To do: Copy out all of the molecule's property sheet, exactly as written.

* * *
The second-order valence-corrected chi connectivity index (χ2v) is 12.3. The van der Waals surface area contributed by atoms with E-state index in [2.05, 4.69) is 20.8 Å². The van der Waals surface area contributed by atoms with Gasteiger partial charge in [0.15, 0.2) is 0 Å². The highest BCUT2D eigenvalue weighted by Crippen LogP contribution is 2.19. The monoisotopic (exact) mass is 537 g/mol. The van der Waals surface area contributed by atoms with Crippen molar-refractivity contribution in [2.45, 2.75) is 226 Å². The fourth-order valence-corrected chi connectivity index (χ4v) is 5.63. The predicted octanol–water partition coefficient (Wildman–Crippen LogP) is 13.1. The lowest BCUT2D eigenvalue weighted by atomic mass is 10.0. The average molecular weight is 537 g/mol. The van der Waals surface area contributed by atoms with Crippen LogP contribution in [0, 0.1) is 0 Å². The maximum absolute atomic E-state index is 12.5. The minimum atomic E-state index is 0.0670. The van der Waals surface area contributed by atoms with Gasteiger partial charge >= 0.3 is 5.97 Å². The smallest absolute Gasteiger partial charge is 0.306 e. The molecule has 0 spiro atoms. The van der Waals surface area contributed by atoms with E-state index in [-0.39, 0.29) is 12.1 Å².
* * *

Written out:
The second-order valence-corrected chi connectivity index (χ2v) is 12.3. The van der Waals surface area contributed by atoms with E-state index in [2.05, 4.69) is 20.8 Å². The van der Waals surface area contributed by atoms with Gasteiger partial charge in [0.15, 0.2) is 0 Å². The highest BCUT2D eigenvalue weighted by Crippen LogP contribution is 2.19. The monoisotopic (exact) mass is 537 g/mol. The van der Waals surface area contributed by atoms with Crippen molar-refractivity contribution in [2.45, 2.75) is 226 Å². The fourth-order valence-corrected chi connectivity index (χ4v) is 5.63. The predicted octanol–water partition coefficient (Wildman–Crippen LogP) is 13.1. The lowest BCUT2D eigenvalue weighted by atomic mass is 10.0. The average molecular weight is 537 g/mol. The van der Waals surface area contributed by atoms with Crippen LogP contribution in [0, 0.1) is 0 Å². The maximum absolute atomic E-state index is 12.5. The minimum atomic E-state index is 0.0670. The van der Waals surface area contributed by atoms with Gasteiger partial charge >= 0.3 is 5.97 Å². The smallest absolute Gasteiger partial charge is 0.306 e. The molecule has 0 spiro atoms. The van der Waals surface area contributed by atoms with E-state index in [-0.39, 0.29) is 12.1 Å².